Governance not only represents the quantity and quality of goods and services provided by the government such as security, education, and healthcare, but also the extent to which law and order underpins all contracts, actions, transactions and behaviour. The law applies to everyone including citizens, politicians and the government itself.

We all pay the price when there is poor law and order. For example, thousands have perished in riots in India since Independence. Yet, many of the perpetrators have not been brought to book. Moreover, the verdicts take decades to be handed down by clogged courts. These are some of the many facets of fragility and poor governance.

What sets apart the rich (or advanced) countries from poor developing ones besides income? Rich countries typically have a huge lead over developing ones when it comes to the state of overall governance. Daily life is so much easier when everything works as expected. While corruption in advanced countries may be hiding in high places, there is no corruption at the grass-roots level where we have to bribe others just to get basic services. This is because there is a healthy respect for law and order. Private transgressions, which are thankfully few and far between, attract sure and swift punishment.

Nevertheless, advanced countries have also experienced colossal failures in governance. The cases that follow show that when institutions relax their oversight or are infected with corruption, those lapses could lead to serious political and economic instability.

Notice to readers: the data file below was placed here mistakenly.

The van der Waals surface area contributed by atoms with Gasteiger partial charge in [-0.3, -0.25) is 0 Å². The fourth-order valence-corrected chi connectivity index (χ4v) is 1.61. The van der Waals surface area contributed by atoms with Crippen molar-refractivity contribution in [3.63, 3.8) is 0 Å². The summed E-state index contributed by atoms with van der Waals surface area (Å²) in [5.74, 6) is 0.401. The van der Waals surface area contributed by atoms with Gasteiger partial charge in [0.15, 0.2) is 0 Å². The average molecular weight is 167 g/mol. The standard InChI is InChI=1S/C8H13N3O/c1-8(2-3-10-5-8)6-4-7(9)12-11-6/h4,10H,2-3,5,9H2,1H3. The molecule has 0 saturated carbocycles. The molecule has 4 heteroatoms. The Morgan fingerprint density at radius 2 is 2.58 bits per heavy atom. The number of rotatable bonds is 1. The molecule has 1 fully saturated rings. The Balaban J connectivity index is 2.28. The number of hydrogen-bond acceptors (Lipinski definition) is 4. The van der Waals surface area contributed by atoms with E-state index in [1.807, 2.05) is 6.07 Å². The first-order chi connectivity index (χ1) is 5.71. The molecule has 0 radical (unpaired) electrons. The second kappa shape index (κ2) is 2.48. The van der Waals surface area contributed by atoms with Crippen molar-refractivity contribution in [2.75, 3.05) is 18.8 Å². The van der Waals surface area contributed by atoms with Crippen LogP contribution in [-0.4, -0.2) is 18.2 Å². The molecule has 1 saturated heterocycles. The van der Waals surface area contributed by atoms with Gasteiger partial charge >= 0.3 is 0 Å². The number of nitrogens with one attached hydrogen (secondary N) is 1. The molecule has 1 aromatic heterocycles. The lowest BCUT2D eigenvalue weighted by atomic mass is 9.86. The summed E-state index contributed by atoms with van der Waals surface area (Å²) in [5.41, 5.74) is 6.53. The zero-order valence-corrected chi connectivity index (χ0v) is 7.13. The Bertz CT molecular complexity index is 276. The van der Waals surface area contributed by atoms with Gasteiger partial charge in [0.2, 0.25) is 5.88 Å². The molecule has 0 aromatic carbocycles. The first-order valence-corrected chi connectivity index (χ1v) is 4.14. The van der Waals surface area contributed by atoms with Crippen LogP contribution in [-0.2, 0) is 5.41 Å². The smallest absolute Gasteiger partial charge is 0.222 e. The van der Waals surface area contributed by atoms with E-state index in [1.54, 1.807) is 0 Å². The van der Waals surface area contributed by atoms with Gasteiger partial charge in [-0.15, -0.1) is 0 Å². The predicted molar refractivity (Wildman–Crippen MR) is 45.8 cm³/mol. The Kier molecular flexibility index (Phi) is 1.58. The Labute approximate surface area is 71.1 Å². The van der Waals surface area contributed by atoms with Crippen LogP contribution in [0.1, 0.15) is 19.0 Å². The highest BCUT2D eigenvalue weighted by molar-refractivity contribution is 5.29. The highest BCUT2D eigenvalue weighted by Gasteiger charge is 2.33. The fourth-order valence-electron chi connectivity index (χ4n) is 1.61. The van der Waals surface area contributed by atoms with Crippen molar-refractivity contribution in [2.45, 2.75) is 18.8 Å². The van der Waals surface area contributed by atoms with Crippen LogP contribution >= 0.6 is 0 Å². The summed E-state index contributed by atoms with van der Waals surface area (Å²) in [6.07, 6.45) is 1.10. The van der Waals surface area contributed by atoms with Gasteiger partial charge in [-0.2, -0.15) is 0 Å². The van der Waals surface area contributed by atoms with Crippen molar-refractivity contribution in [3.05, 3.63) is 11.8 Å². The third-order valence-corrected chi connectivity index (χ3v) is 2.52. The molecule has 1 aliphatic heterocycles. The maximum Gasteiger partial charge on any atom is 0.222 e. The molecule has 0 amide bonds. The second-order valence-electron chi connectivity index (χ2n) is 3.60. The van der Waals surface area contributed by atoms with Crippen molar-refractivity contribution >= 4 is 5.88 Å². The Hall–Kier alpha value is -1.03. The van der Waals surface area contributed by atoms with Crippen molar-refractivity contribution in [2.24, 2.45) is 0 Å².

The larger point is that if advanced countries with stronger governance can experience serious crisis, the risks are much higher for a developing country like India. Often, these risks are hidden until a crisis strikes. The crisis can take any shape or form such as a terrorist strike or a mega scam that takes advantage of weak institutions and regulatory oversight. Politicians cannot afford to neglect the poor state of affairs. Yet, apart from paying lip service at election time, nothing significant has been done by successive governments since Independence to curb corruption, strengthen institutions, or improve law and order to name a few.

Many Indians may wonder why they should be concerned about governance when India has been among the world's fastest growing economies for quite some time. After all, today there are more than a hundred billionaires, millions of millionaires, and a middle-class that is larger than the population of some developing countries. Besides, millions more have been lifted out of poverty as a result of rapid economic growth. So what is there to worry?